American Patriotic 10
Official Obituary of

Emil Joseph Graveman

June 10, 1923 ~ January 10, 2024 (age 100) 100 Years Old

Emil Graveman Obituary

Emil Joseph Graveman serenaded St. Peter with his accordion and polkaed through the gates of heaven on January 10th, 2024, exactly 100 years and 7 months from the day he was born.  He was embraced by his bride of 70 years, Mary Meaghi Graveman (2016) and his daughter Donna Graveman (2003).  

Joe will be engraved in the hearts and minds of his loving family, son, Dan Graveman and his wife Becci of Rohnert Park, daughter, Diane Barrows and her husband Reuben of Laguna Hills,  and his 7 grandchildren, his 8 great-grandchildren and his 2 great-great grandchildren.

“Joe” as he was known, was born in Cullman, Alabama to John Henry Graveman and Margaret Anne Veigl on June 10, 1923.  He was the first

8  children. He was preceded in death by twin brothers who died on his 6th birthday 24 hours after their birth, his parents, his sisters, Catherine and Josephine and his brothers John and Anthony.  Edward, his remaining brother lives in Cullman and is nearing 99 years of age.

Joe’s childhood was spent in Alabama.  He often recounted, how, during the depression, his parents lost their house in Birmingham and they eventually ended up in Cullman.  The family struggled and often had only what was grown in the garden or hunted in the countryside for its meals.

Joe’s dad worked in the fields and his mom laundered clothing in order to feed the family. After completing 8th grade, Joe, as the oldest child, needed to work to help support his younger siblings.  He was employed by his uncle who owned “Graveman’s Dairy”.  This meant he had to be up by 2:00 or 3:00 every morning to help with milking the cows, loading the milk and transporting it.  He spoke of how cold and dark it was, and how he never felt like he’d had enough sleep or food.  He would help around St. Bernard’s College and Abbey as well.  Because the family was so poor, one of the brothers at the Abbey would hand him coins from the collection box after mass on some Sundays.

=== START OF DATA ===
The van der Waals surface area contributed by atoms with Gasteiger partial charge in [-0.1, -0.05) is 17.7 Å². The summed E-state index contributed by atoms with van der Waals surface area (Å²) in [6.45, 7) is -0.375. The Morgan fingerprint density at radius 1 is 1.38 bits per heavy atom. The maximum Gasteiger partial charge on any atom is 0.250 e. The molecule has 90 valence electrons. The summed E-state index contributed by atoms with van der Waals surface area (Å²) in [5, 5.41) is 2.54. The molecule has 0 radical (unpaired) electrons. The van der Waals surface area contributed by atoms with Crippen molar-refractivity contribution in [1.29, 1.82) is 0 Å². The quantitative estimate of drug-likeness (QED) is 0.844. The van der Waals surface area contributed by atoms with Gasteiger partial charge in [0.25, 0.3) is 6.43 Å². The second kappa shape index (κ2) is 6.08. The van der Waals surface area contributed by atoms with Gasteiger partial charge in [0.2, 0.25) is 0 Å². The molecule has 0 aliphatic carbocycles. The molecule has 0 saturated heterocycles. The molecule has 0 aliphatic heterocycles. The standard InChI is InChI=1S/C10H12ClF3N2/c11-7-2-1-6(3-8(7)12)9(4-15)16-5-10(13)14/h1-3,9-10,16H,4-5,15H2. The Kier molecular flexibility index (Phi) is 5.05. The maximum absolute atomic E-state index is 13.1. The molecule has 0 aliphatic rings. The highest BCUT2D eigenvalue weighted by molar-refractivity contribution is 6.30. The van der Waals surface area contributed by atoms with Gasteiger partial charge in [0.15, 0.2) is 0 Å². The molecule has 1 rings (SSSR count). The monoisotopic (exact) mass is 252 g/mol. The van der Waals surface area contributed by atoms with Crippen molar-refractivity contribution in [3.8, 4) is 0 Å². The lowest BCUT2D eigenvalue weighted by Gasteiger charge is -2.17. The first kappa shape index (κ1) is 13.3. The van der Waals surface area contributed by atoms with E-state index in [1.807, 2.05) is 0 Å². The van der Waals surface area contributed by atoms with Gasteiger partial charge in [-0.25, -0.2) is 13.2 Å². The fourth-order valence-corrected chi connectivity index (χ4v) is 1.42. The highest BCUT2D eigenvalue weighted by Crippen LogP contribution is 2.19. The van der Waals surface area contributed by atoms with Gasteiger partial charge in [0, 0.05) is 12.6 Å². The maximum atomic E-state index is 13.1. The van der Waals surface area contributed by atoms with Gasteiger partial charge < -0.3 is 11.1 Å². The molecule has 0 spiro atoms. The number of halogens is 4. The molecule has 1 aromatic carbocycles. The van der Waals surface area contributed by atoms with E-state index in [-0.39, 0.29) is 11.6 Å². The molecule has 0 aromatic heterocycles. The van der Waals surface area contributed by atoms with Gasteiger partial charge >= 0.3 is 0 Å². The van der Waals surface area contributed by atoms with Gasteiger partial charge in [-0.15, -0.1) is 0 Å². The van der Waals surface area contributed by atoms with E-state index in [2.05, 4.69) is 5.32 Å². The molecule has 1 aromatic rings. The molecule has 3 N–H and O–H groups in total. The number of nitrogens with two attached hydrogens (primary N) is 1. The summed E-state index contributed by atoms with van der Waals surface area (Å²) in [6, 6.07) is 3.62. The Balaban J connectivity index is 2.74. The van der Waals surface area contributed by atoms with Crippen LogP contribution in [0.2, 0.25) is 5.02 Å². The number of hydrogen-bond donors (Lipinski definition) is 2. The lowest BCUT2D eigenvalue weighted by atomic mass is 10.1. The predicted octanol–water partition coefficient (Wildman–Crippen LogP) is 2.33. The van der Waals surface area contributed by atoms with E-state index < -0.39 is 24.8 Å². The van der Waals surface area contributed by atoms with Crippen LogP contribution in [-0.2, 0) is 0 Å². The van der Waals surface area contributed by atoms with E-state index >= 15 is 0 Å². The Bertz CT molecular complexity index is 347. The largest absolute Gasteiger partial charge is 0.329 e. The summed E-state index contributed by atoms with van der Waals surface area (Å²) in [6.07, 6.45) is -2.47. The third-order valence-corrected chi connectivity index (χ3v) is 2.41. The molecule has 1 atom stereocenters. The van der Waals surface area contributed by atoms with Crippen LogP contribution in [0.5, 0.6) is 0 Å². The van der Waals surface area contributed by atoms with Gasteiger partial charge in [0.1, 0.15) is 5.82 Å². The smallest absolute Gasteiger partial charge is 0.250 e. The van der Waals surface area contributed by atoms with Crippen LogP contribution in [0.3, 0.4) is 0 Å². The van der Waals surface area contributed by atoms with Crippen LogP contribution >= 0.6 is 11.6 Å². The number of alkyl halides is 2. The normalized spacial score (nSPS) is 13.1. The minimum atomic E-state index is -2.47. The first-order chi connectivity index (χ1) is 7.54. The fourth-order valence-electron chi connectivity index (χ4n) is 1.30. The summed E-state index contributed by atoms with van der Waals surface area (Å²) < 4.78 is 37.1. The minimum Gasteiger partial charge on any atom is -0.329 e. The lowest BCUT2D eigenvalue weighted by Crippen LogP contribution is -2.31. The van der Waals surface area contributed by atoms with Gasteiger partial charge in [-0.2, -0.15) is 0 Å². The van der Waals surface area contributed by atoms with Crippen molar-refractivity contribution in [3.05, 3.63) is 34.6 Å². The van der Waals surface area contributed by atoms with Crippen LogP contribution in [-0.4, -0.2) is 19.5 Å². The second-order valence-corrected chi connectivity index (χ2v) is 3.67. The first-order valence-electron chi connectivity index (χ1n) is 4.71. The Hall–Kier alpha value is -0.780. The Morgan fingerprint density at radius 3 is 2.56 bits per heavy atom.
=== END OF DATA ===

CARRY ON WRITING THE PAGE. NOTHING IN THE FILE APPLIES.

Joe had a special job with one of the monks, Brother Joseph Zoetl.  Brother Joseph created 125 miniature reproductions of iconic religious structures placed along a forested trail, known as Ave Marie Grotto. Joe helped the monk and remembered that Brother Joseph used broken plates, costume jewelry, marbles and even seashells to create his amazing reproductions of places like Lourdes and Rome. The Ava Maria Grotto was added to National Register of Historic Places in 1984.

Although he was deferred from military service because of the need to support the family, he enlisted in World War II after seeing so many of his friends leaving.  His military journey brought him to various Army/Airforce bases across the states. He often teased the other inductee’s about having to get up so early for basic training – since for him, it was a luxury to sleep in what was “late” for him.  And, while others complained about the commissary food, he gained weight.  While in the military Joe earned a sharp shooter certificate, became a heavy equipment operator and eventually was trained as a professional meat cutter.  This last occupation required attending special programs and actually learning to draw the anatomies of various animals.  This skill helped him out in later days with discussing health decisions with his doctors – he could tell them he knew exactly what organs they were talking about and what they did and where they were located.

Joe was actually pulled out of line while waiting to board planes for overseas deployment 3 times. He eventually ended up at Hamilton Airforce Base in Novato where besides doing his regular job he worked at night in San Francisco scraping barnacles from the bottoms of boats to earn extra money.